Poetry for Wellness & Healing

“Poetry is an echo, asking a shadow to dance.”

Or so said American poet Carl Sandburg, eloquently summing up what many have tried.

And science might just have proved him right.

Researchers at the University of Exeter have used imaging techniques to discover the effects that different types of writing have on the brain, with interesting results.

When volunteers were asked to read their favorite poems, scientists found that areas of the brain linked to memory were stimulated much more than those linked to reading.

Compared to when the volunteers were reading prose, the team noted that poetry activated areas associated with introspection much more frequently.

The Conclusion?

Poetry is recollection and we don’t think it can be better summed up than in Sandburg’s quotation.

Not only does this study show the possibilities that emerge when art and science meet, but it points to the potential of poetry as a transformative tool.

Modern life can be hard to navigate. Whether you’re working, studying, or currently somewhere in between, there isn’t often time to simply reflect. With the ubiquity of smartphones and laptops, it becomes even more difficult to switch off.

Yet the digital revolution has also seen a stream of poets, like Rupi Kaur, making use of the instant access to millions of people hungry for mental stimulation and emotional fulfillment. So it’s not all bad.

How might poetry enrich your life?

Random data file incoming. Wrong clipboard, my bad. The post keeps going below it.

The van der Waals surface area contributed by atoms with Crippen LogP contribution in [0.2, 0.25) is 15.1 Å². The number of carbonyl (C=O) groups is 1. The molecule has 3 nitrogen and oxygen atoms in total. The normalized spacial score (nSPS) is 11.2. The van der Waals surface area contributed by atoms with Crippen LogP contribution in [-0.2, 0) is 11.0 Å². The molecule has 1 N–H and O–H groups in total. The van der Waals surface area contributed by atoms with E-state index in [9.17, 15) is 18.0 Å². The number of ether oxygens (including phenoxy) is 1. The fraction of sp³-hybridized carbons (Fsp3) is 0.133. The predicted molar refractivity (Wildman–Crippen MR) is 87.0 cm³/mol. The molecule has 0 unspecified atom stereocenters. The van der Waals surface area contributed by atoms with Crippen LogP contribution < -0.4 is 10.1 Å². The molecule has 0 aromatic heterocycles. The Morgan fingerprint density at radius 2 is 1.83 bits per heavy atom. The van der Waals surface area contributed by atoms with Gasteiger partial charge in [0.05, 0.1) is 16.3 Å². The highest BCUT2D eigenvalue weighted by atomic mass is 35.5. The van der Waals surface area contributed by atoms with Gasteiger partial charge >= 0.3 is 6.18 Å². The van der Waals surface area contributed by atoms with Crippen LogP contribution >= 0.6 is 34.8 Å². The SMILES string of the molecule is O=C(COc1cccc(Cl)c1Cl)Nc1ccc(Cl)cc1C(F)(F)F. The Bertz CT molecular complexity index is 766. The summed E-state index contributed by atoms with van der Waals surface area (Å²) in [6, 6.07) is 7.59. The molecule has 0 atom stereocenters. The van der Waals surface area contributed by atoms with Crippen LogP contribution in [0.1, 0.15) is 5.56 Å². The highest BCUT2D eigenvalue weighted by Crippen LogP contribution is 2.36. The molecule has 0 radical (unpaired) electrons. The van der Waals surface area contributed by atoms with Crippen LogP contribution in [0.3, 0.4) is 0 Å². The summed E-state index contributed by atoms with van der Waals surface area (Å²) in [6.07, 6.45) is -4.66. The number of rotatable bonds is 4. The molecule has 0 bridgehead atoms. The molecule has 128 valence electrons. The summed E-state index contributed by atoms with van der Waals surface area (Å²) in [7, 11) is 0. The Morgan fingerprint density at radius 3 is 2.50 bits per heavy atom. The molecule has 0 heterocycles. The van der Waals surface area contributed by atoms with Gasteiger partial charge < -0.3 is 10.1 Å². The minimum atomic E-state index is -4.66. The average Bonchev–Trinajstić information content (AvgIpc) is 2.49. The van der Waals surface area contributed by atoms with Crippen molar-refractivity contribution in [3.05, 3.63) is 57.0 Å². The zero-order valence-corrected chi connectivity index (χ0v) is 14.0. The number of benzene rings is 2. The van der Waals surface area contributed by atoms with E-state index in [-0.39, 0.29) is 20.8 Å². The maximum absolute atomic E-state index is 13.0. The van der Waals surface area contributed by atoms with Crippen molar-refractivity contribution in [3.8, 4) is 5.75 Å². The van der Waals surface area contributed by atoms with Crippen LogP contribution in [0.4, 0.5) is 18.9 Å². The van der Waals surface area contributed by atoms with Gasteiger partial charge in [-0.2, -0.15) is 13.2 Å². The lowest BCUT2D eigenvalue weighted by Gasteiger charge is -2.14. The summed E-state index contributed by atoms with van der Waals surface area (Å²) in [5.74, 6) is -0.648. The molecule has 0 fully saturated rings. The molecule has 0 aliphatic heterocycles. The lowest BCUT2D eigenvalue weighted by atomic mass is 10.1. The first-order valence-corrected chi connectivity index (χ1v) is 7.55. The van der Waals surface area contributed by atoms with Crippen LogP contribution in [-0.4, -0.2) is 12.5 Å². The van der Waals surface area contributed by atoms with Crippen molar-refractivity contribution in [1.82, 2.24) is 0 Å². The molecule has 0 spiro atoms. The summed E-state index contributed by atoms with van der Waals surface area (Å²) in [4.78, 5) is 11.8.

Maybe you’re on a health kick and are looking to try a more holistic approach. You might have just been through a bad break up and need the space to allow yourself to really feel it. Or perhaps you need some inspiration, or motivation.

Whatever the reason, let poetry be your next step on the way to wellness.

We’ve picked some of our favorite poets, past and present, for you to delve into. At your leisure.

Nayyirah Waheed

poem. from salt. by nayyirah waheed. #salt #nejma #literature #nayyirahwaheed

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Poetry best for healing.

Waheed is a poet based in the U.S who started writing from 11 years old. Her work manages to maintain a soft element in spite of its rawness, and will speak to parts of you that you didn’t realize were still there.

Find her works here or follow her on Instagram.

W. H. Auden

Best for learning to see beauty in the everyday.

“If equal affection cannot be, let the more loving one be me”

This is one of Auden’s most famous phrases and certainly captures the gentleness that runs through much of his verse.

In his poem, ‘Heavy Date’, he writes beautifully of the love you can feel for an object:

Love requires an Object,
But this varies so much,
Almost, I imagine,
Anything will do:
When I was a child, I
Loved a pumping-engine,
Thought it every bit as
Beautiful as you.

But don’t mistake Auden’s humility for docility. He also wrote powerfully on resistance and power.

W. H. Auden, "September 1, 1939" #resistance #affirmation

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Auden was born in York, England, in 1907 and later went on to become an American citizen. Find out more about him here.

Maya Angelou

Best for remembering that there are some truly kick-ass people in the world.

Words really can’t do justice to this phenomenal woman. Not ours anyway.

Angelou passed away in 2014, but her legacy of fighting racism and discrimination through wit, action, and of course, words lives on. You can stream ‘Maya Angelou: And Still I Rise’ on BBC One to learn more about her life.

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